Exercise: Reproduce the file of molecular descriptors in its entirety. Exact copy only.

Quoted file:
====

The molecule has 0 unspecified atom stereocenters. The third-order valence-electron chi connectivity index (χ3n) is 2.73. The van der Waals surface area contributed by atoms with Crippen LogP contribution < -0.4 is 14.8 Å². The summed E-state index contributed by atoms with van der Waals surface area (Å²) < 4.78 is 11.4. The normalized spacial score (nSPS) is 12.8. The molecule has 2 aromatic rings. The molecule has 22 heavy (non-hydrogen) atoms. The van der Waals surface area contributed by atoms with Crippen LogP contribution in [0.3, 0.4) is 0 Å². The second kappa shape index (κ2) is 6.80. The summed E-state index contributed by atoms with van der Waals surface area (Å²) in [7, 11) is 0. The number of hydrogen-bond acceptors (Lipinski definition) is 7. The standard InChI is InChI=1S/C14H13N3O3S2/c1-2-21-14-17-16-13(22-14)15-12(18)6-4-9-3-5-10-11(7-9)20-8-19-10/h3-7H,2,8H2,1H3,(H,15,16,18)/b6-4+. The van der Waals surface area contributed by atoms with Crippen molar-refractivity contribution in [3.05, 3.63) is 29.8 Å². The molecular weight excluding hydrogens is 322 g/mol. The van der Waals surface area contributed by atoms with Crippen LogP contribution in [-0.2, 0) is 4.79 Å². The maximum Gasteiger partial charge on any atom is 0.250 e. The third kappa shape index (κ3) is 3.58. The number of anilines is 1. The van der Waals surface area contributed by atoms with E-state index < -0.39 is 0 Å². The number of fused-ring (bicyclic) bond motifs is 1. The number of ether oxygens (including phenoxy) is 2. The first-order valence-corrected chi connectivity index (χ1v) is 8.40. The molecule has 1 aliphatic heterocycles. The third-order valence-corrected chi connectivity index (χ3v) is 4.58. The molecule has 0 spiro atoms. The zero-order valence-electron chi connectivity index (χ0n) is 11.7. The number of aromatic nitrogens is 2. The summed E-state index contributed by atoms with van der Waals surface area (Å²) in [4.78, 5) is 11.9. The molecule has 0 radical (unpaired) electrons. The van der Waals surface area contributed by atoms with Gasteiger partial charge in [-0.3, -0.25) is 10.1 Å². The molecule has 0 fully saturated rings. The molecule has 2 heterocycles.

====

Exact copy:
The molecule has 0 unspecified atom stereocenters. The third-order valence-electron chi connectivity index (χ3n) is 2.73. The van der Waals surface area contributed by atoms with Crippen LogP contribution < -0.4 is 14.8 Å². The summed E-state index contributed by atoms with van der Waals surface area (Å²) < 4.78 is 11.4. The normalized spacial score (nSPS) is 12.8. The molecule has 2 aromatic rings. The molecule has 22 heavy (non-hydrogen) atoms. The van der Waals surface area contributed by atoms with Crippen LogP contribution in [0.3, 0.4) is 0 Å². The second kappa shape index (κ2) is 6.80. The summed E-state index contributed by atoms with van der Waals surface area (Å²) in [7, 11) is 0. The number of hydrogen-bond acceptors (Lipinski definition) is 7. The standard InChI is InChI=1S/C14H13N3O3S2/c1-2-21-14-17-16-13(22-14)15-12(18)6-4-9-3-5-10-11(7-9)20-8-19-10/h3-7H,2,8H2,1H3,(H,15,16,18)/b6-4+. The van der Waals surface area contributed by atoms with Crippen molar-refractivity contribution in [3.05, 3.63) is 29.8 Å². The molecular weight excluding hydrogens is 322 g/mol. The van der Waals surface area contributed by atoms with Crippen LogP contribution in [-0.2, 0) is 4.79 Å². The maximum Gasteiger partial charge on any atom is 0.250 e. The third kappa shape index (κ3) is 3.58. The number of anilines is 1. The van der Waals surface area contributed by atoms with E-state index < -0.39 is 0 Å². The number of fused-ring (bicyclic) bond motifs is 1. The number of ether oxygens (including phenoxy) is 2. The first-order valence-corrected chi connectivity index (χ1v) is 8.40. The molecule has 1 aliphatic heterocycles. The third-order valence-corrected chi connectivity index (χ3v) is 4.58. The molecule has 0 spiro atoms. The zero-order valence-electron chi connectivity index (χ0n) is 11.7. The number of aromatic nitrogens is 2. The summed E-state index contributed by atoms with van der Waals surface area (Å²) in [4.78, 5) is 11.9. The molecule has 0 radical (unpaired) electrons. The van der Waals surface area contributed by atoms with Gasteiger partial charge in [-0.3, -0.25) is 10.1 Å². The molecule has 0 fully saturated rings. The molecule has 2 heterocycles.